A case of human cutaneous anthrax

Anthony Kolbe, Marion G Yuen and Bridget K Doyle
Med J Aust 2006; 185 (5): 281-282. || doi: 10.5694/j.1326-5377.2006.tb00562.x
Published online: 4 September 2006

Clinical record

Lesions characteristic of cutaneous anthrax

A 48-year-old farmer, with a history of type 2 diabetes, hypertension and hypercholesterolaemia, presented to the local hospital with fever, malaise and inflamed lesions on his hands and arms. He reported that about 5 weeks before his presentation at hospital, he had grazed his arms while clearing the loading auger on a grain harvester on his property in south-western New South Wales. Within days of the initial injury, pimples appeared at the grazed sites and these developed into larger inflamed lesions over the following weeks. He reported that during this time he scratched one lesion and pus was released. The patient was admitted and commenced on intravenous flucloxacillin with a provisional diagnosis of cellulitis. Cutaneous anthrax was not considered as a diagnosis. Oral erythromycin was added to his treatment the following day.

Swabs from the lesions were collected on the day of admission and sent to the local laboratory for routine culture. Staphylococcus aureus was isolated, as well as a Bacillus species, which was thought to be a wound contaminant.

Two days after admission, a nurse at the hospital noted the appearance of the lesions and discussed the patient with infectious disease control officers in the population health unit. The nurse provided photographs, and the characteristic appearance of the lesions in a farmer from the anthrax belt raised the suspicion of cutaneous anthrax. (Figure) The centres of the lesions were depressed and some had formed black scabs. The surrounding tissue was red and oedematous with extensive swelling. These were noted as characteristic features of cutaneous anthrax eschars.1 The local laboratory then performed a gram stain of the Bacillus sp. This suggested Bacillus anthracis, and the isolate was forwarded the following day to the Institute of Clinical Pathology and Medical Research.

The appearance of the lesions in a farmer from an anthrax-prone area and the Gram stain of the organism led to a provisional diagnosis of cutaneous anthrax. Antibiotic treatment was changed 2 days after admission to intravenous penicillin for 6 days. One day before discharge, the patient commenced a course of oral ciprofloxacin. The patient made a full recovery.

Reference laboratory investigation

Gram stain of the isolate revealed large, square-ended, gram-positive rods containing oval, central to subterminal spores that did not swell the cell. The isolate produced dull, flat, white-grey non-haemolytic colonies, 3–5 mm in diameter on horse-blood agar aerobically after 24 hours’ incubation. The colonies showed characteristic comma-shaped outgrowths along the edge and were sticky when touched with an inoculating loop. The organism was non-motile in broth medium after 4 and 24 hours’ incubation. These findings are consistent with B. anthracis. Bacterial cell wall long-chain fatty acid analysis was performed using the Microbial Identification System (MIS) (MIDI Inc., Newark, Delaware, USA). MIS identified the isolate as B. anthracis when compared with library entries on the Bioterrorism database. On cluster analysis, the isolate clustered with previous isolates of B. anthracis.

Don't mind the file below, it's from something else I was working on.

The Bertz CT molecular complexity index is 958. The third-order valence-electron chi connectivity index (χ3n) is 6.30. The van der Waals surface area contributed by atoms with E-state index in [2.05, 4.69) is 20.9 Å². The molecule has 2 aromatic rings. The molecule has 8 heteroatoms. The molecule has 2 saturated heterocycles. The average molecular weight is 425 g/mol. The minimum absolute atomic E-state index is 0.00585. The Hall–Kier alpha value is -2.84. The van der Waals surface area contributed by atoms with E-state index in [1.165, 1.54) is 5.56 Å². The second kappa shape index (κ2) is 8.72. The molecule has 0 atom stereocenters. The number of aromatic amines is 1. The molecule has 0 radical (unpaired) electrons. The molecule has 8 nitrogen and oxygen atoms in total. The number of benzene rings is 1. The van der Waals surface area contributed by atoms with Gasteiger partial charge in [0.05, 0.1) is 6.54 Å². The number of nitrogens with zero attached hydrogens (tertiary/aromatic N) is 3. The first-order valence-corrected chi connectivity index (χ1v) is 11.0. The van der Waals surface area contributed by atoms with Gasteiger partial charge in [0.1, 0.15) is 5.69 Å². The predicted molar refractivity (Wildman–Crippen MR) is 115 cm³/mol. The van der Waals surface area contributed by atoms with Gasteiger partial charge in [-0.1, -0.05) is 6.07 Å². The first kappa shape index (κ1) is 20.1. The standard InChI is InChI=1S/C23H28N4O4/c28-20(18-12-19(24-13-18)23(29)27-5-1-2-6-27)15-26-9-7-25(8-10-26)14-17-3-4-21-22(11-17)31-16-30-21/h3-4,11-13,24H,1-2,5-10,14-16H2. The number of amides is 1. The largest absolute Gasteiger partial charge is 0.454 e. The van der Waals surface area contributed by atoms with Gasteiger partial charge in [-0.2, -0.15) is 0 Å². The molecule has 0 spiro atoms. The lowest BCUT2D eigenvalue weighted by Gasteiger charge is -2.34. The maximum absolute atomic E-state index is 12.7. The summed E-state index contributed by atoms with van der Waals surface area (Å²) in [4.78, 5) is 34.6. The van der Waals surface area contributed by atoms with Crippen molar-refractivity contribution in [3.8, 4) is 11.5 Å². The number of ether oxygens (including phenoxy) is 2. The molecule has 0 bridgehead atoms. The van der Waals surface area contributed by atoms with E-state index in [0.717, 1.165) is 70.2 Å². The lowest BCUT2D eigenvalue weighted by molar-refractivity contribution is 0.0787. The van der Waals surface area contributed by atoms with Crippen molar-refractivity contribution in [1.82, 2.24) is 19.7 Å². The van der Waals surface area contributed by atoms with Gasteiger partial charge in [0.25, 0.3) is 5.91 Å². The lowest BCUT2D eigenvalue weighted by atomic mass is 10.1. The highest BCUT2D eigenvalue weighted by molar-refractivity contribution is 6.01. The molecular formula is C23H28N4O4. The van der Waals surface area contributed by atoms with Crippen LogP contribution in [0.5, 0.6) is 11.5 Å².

The B. anthracis-specific polymerase chain reaction (PCR) assay was performed.2 Briefly, this is a PCR system that detects five target gene sequences present in the chromosome, and virulence plasmids pX01 and pX02. The chromosomal marker (Ba813) is present in all B. anthracis strains. Virulent strains of B. anthracis are encapsulated and toxigenic. Plasmids pX01 and pX02 are both required for virulence, and the absence of either results in attenuation. The PCR assay on this organism gave a positive result for all five targets

Anthrax is a bacterial infection resulting from endospores of Bacillus anthracis, a gram-positive, rod-shaped bacterium, entering the body through skin abrasions or by inhalation or ingestion.1 The cutaneous form accounts for more than 90% of all human cases of anthrax worldwide.3 Anthrax is a zoonosis, and normally affects grazing animals such as sheep, cattle and goats. Animals usually become infected by ingesting anthrax spores, which remain viable in the soil for many years; the spores are resistant to desiccation and ultraviolet light.4

In New South Wales, anthrax in animals is a notifiable disease under the Stock Diseases Act 1923 administered by the NSW Department of Primary Industries (DPI). The DPI has responsibility for monitoring known anthrax properties and controlling outbreaks of animal anthrax. Most outbreaks in NSW occur in the “anthrax belt”, which runs through the middle of NSW and into northern Victoria. The area is bordered by Moree and Bourke in the north and Albury and Deniliquin in the south. About three properties per year in NSW experience an anthrax outbreak.5

Cutaneous anthrax in humans usually results from direct contact with infected animals or animal products such as wool, meat or hides, and is generally an occupational hazard. The head, forearms and hands are the most common sites of infection.4 The lesions are not usually painful, but pain may result from oedema or secondary infection. The differential diagnosis includes conditions producing papular lesions with regional lymphadenopathy. If the lesions are purulent, staphylococcal lymphadenitis is the most likely cause, although secondary staphylococcal infection may occur with cutaneous anthrax.1

Human cutaneous anthrax is rare in Australia, with the most recent cases reported in 1998 in a forklift driver in Queensland and in 1997 in a knackery worker in northern Victoria.6 The last known case in NSW occurred in 1991, in a worker who was slaughtering sheep on a property in the anthrax belt.7

Lessons from practice

  • Human cutaneous anthrax may occur in Australia, associated with occupational exposure to infected stock or products contaminated with anthrax spores.